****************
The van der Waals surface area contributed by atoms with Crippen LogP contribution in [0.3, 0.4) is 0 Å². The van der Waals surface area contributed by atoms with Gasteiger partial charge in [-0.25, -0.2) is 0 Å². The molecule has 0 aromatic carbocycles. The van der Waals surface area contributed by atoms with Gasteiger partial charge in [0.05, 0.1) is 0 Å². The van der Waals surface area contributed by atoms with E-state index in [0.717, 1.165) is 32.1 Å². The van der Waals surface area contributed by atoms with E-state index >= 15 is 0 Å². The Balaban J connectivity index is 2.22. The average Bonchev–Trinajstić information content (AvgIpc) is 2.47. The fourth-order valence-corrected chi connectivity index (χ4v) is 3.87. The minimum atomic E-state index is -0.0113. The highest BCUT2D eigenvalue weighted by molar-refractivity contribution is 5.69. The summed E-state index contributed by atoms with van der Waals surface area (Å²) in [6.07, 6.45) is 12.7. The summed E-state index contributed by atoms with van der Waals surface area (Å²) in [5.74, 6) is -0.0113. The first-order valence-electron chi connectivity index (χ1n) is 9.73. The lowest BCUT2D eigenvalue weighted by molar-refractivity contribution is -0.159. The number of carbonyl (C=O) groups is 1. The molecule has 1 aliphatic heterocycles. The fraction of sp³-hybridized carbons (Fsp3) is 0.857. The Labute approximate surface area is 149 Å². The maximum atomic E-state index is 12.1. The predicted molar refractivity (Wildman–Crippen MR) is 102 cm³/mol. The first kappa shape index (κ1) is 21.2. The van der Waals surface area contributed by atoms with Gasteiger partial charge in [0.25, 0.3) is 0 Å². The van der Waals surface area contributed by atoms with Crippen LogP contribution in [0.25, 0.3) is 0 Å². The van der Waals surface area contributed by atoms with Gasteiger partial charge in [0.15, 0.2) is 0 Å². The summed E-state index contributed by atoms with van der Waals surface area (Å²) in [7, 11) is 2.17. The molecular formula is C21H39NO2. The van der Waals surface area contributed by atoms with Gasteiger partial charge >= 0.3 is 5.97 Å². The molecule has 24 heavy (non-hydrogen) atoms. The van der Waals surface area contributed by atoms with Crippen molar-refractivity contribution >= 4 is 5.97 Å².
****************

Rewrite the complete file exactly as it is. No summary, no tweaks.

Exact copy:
The van der Waals surface area contributed by atoms with Crippen LogP contribution in [0.3, 0.4) is 0 Å². The van der Waals surface area contributed by atoms with Gasteiger partial charge in [-0.25, -0.2) is 0 Å². The molecule has 0 aromatic carbocycles. The van der Waals surface area contributed by atoms with Gasteiger partial charge in [0.05, 0.1) is 0 Å². The van der Waals surface area contributed by atoms with E-state index in [0.717, 1.165) is 32.1 Å². The van der Waals surface area contributed by atoms with E-state index >= 15 is 0 Å². The Balaban J connectivity index is 2.22. The average Bonchev–Trinajstić information content (AvgIpc) is 2.47. The fourth-order valence-corrected chi connectivity index (χ4v) is 3.87. The minimum atomic E-state index is -0.0113. The highest BCUT2D eigenvalue weighted by molar-refractivity contribution is 5.69. The summed E-state index contributed by atoms with van der Waals surface area (Å²) in [6.07, 6.45) is 12.7. The summed E-state index contributed by atoms with van der Waals surface area (Å²) in [5.74, 6) is -0.0113. The first-order valence-electron chi connectivity index (χ1n) is 9.73. The lowest BCUT2D eigenvalue weighted by molar-refractivity contribution is -0.159. The number of carbonyl (C=O) groups is 1. The molecule has 1 aliphatic heterocycles. The fraction of sp³-hybridized carbons (Fsp3) is 0.857. The Labute approximate surface area is 149 Å². The maximum atomic E-state index is 12.1. The predicted molar refractivity (Wildman–Crippen MR) is 102 cm³/mol. The first kappa shape index (κ1) is 21.2. The van der Waals surface area contributed by atoms with Gasteiger partial charge in [0.25, 0.3) is 0 Å². The van der Waals surface area contributed by atoms with Crippen LogP contribution in [0.25, 0.3) is 0 Å². The van der Waals surface area contributed by atoms with Gasteiger partial charge in [0.15, 0.2) is 0 Å². The summed E-state index contributed by atoms with van der Waals surface area (Å²) in [7, 11) is 2.17. The molecular formula is C21H39NO2. The van der Waals surface area contributed by atoms with Gasteiger partial charge >= 0.3 is 5.97 Å². The molecule has 24 heavy (non-hydrogen) atoms. The van der Waals surface area contributed by atoms with Crippen molar-refractivity contribution >= 4 is 5.97 Å².